About S.R. Mallery
S. R. Mallery has worn many hats in her life. Starting out as a classical/pop singer/composer, she moved onto the professional world of production art and calligraphy, followed by a long career as an award winning quilt artist/teacher and an ESL/Reading instructor. Her short stories have been published in descent 2008, Snowy Egret, Transcendent Visions, The Storyteller and Down In the Dirt. Unexpected Gifts is her debut novel.
A former New Yorker, S. R. Mallery hails from a prominent writing family––her father, Jerome Ross, was a prolific television writer beginning in the Golden Age of Television, who also wrote for such shows as Mission Impossible, for which he won an Edgar Allen Poe Award, and The Defenders; her grandfather was a Pulitzer prize winner for biography and her great-uncle, a Pulitzer prize winning poet.
Please read on for more about S.R. and her debut novel!
About Unexpected Gifts
When Ancestors Come Back to Help
Can we learn from our ancestral past? Do our relatives’ behaviors help mold our own? In Unexpected Gifts, that is precisely what happens to Sonia, a confused college student, forever choosing the wrong man. Searching for answers, she begins to read her families diaries and journals from America’s past: the Vietnam War, Woodstock and Timothy Leary era; Tupperware parties, McCarthyism and Black Power; the Great Depression, dance marathons, and Eleanor Roosevelt; the 1910 immigrant experience and the Suffragists. Back and forth the book journeys, weaving yesteryear with modern life until finally, Sonia begins to make the right choices.
Unexpected Gifts is a work of literary fiction, laced with historical events for ages 16 and up.
Now let’s shine the spotlight on S.R.!
Maer: Thanks so much for joining us today, SR. Where did the inspiration for your book come from?
SR: Many moons ago, while visiting my parents, I had my very young daughter nestled up against me in bed. I started reading a short story my mother had written, and as I glanced down at my sleeping child, it suddenly occurred to me that there were three generations in bed that night. I remember how comforted I felt by that symbolism and I suppose that thought never quite left me.
Maer: That’s a great backstory. What is a one-line synopsis for your book?
SR: A confused, modern-day girl, forever making wrong choices in men, gains wisdom from her American ancestors through their diaries/journals from the Vietnam/Woodstock era, the 1950’s––early ‘60’s Tupperware/McCarthy/Civil Rights period, the 1930’s Depression, Dance marathons, the Henry Ford immigrant experience, and the 1915 Suffragist movement.
Maer: Is this a stand-alone or part of a series?
SR: It’s a stand-alone. Maybe some day….?
Maer: Which character other than Sonia is one of your favorites to write and why?
SR: Daria from Ireland. I researched the sing-song grammar used during the early 1900’s and as I wrote, I be talking her thoughts out loud like the lyrical person she was, don’t ya know!
Maer: If you had to pick a color to describe Sonia what would that be and why?
SR: I can’t really think of a color for Sonia, but I certainly can for Daria. Green. Vibrant green, like the color of her eyes, the treasured shamrock she received as a present from a special person in her life, and the non-ending lushness of Ireland.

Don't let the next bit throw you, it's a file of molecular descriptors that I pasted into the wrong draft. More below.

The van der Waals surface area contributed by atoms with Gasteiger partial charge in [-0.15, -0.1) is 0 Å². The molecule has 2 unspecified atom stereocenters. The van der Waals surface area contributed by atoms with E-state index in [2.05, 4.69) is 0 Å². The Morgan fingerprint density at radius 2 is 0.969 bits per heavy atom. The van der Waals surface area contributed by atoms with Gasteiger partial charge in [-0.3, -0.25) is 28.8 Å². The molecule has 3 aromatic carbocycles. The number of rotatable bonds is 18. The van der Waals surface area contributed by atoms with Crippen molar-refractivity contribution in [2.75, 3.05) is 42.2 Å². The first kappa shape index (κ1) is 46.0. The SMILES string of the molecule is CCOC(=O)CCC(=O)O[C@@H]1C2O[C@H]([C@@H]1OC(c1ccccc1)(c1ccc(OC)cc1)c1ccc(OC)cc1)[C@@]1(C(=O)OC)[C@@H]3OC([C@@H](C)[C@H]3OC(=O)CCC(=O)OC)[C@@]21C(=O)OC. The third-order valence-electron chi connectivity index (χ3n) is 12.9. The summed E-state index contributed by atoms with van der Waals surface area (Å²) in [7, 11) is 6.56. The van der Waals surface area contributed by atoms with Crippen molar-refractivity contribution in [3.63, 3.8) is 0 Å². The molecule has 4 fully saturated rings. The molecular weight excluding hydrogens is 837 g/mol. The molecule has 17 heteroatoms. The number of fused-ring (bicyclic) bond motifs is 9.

Maer: Who are your favorite authors to read?
SR: Actually, I am quite eclectic––whatever book grabs me, whether it be because of unique prose, droll humor, an intriguing plot, or simply great characters I’m itching to learn more about.
Maer: Can you share a bit about your current project?
SR: I’m doing edits on a collection of short stories with a tiny ‘thread’, entitled, Sewing Can Be Dangerous and Other Small Threads. The book combines history, mystery, action and/or romance, and ranges from drug trafficking using Guatemalan hand-woven wallets, to an Antebellum U.S. slave using codes in her quilts as a message system to freedom; from an ex-journalist and her Hopi Indian maid solving a cold case together involving Katchina spirits, to a couple hiding Christian passports in a comforter in Nazi Germany; from a wedding quilt curse dating back to the Salem Witchcraft Trials, to a mystery involving a young seamstress in the infamous Triangle Shirtwaist Factory fire; from a 1980’s Romeo and Juliet romance between a rising Wall Street financial ‘star’ and an eclectic fiber artist, to a Haight-Asbury love affair between a professor and a beautiful macramé artist gone horribly askew, just to name a few.
Maer: Sounds fascinating! What do you do when you’re not writing?
SR: I teach ESL students, read (for both pleasure and research), watch movies (I’m a sucker for them), do a little gardening and cooking but just as often end up hanging out with family and friends.
Maer: What influenced you to write in your genre? Do you write in others?
SR: I just love history, particularly about the U. S. However, I have also written short stories that take place in more modern times and that was enjoyable as well.
Maer: What music, if any, do you like to listen to while writing?
SR: I don’t listen to music while I write, but I certainly do listen to tons of music in general, to give me ideas––plots, scenes, motivations, character development.
Maer: SR, once again thanks so much for dropping by today and sharing about your fascinating book. Do you have anything you’d like to add?
SR: Just a hearty thanks for interviewing me, Maer!!
Maer: It was my pleasure! Best of luck with your novel.
You can buy Unexpected Gifts at Amazon.
You can find S.R. at the following links: